Long after this, when Henry the Fifth,-

Mor. Enough; my soul shall then be satisfied.-Succeeding his father Bolingbroke,-did reign,

Poor gentleman! his wrong doth equal mine.
Since Henry Monmouth first began to reign
(Before whose glory I was great in arms,)
This loathsome sequestration have I had;

And even since then hath Richard been obscur'd,
Deprived of honour and inheritance:
But now the arbitrator of despairs,

Just death, kind umpire of men's miseries,
With sweet enlargement doth dismiss me hence:
I would, his troubles likewise were expir'd,
That so he might recover what was lost.

Enter Richard Plantagenet.

1 Keep. My lord, your loving nephew now



Mor. Richard Plantagenet, my friend? Is he come?

Plan. Ay, noble uncle, thus ignobly us'd, Your nephew, late-despised Richard, comes. Mor. Direct mine arms, I may embrace his neck, And in his bosom spend my latter gasp: O, tell me, when my lips do touch his cheeks, That I may kindly give one fainting kiss.And now declare, sweet stem from York's great stock,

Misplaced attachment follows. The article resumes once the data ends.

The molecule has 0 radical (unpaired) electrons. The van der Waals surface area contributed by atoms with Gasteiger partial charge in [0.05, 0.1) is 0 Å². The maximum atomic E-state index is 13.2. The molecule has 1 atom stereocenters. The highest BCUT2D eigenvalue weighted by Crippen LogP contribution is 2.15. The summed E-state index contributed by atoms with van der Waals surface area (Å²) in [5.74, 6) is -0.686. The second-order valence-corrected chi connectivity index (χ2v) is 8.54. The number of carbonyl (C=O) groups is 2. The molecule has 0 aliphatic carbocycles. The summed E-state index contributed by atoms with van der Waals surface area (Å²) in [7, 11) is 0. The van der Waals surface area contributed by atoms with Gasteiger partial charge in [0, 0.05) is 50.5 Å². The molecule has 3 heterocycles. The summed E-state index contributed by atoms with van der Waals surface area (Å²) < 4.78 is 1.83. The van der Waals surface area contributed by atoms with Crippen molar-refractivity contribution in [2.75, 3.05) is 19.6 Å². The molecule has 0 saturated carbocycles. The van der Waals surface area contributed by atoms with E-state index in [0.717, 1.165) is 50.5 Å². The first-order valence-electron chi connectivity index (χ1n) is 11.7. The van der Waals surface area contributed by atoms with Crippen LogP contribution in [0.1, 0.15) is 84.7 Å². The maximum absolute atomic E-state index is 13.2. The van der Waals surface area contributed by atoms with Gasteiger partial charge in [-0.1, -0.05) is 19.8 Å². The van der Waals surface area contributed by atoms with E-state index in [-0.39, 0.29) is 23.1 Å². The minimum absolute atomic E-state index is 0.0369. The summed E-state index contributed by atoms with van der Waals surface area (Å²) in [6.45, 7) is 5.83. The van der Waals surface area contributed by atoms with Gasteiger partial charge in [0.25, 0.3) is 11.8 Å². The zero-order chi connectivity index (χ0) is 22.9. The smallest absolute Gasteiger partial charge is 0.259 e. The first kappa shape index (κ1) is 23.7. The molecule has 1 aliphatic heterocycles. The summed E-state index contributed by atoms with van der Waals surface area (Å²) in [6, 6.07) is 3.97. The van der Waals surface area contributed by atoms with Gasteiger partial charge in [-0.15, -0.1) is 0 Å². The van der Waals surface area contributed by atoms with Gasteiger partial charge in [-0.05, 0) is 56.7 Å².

Why didst thou say-of late thou wert despis'd?

Plan. First, lean thine aged back against mine arm;

And, in that ease, I'll tell thee my disease."
This day, in argument upon a case,
Some words there grew 'twixt Somerset and me:
Among which terms he used his lavish tongue,
And did upbraid me with my father's death;
Which obloquy set bars before my tongue,
Else with the like I had requited him:
The refore, good uncle,-for my father's sake,
In honour of a true Plantagenet,
And for alliance' sake,-declare the cause
My father, earl of Cambridge, lost his head.
Mor. That cause, fair nephew, that imprison'd me,
And hath detain'd me, all my flow'ring youth,
Within a loathsome dungeon, there to pine,
Was cursed instrument of his decease.

Thy father, earl of Cambridge,-then deriv'd
From famous Edmund Langley, duke of York,-
Marrying my sister, that thy mother was,
Again, in pity of my hard distress,
Levied an army; weening' to redeem,
And have install'd me in the diadem:
But, as the rest, so fell that noble earl,
And was beheaded. Thus the Mortimers,
In whom the title rested, were suppress'd.

Plan. Of which, my lord, your honour is the last. Mor. True; and thou seest, that I no issue have And that my fainting words do warrant death: Thou art my heir; the rest, I wish thee gather: But yet be wary in thy studious care.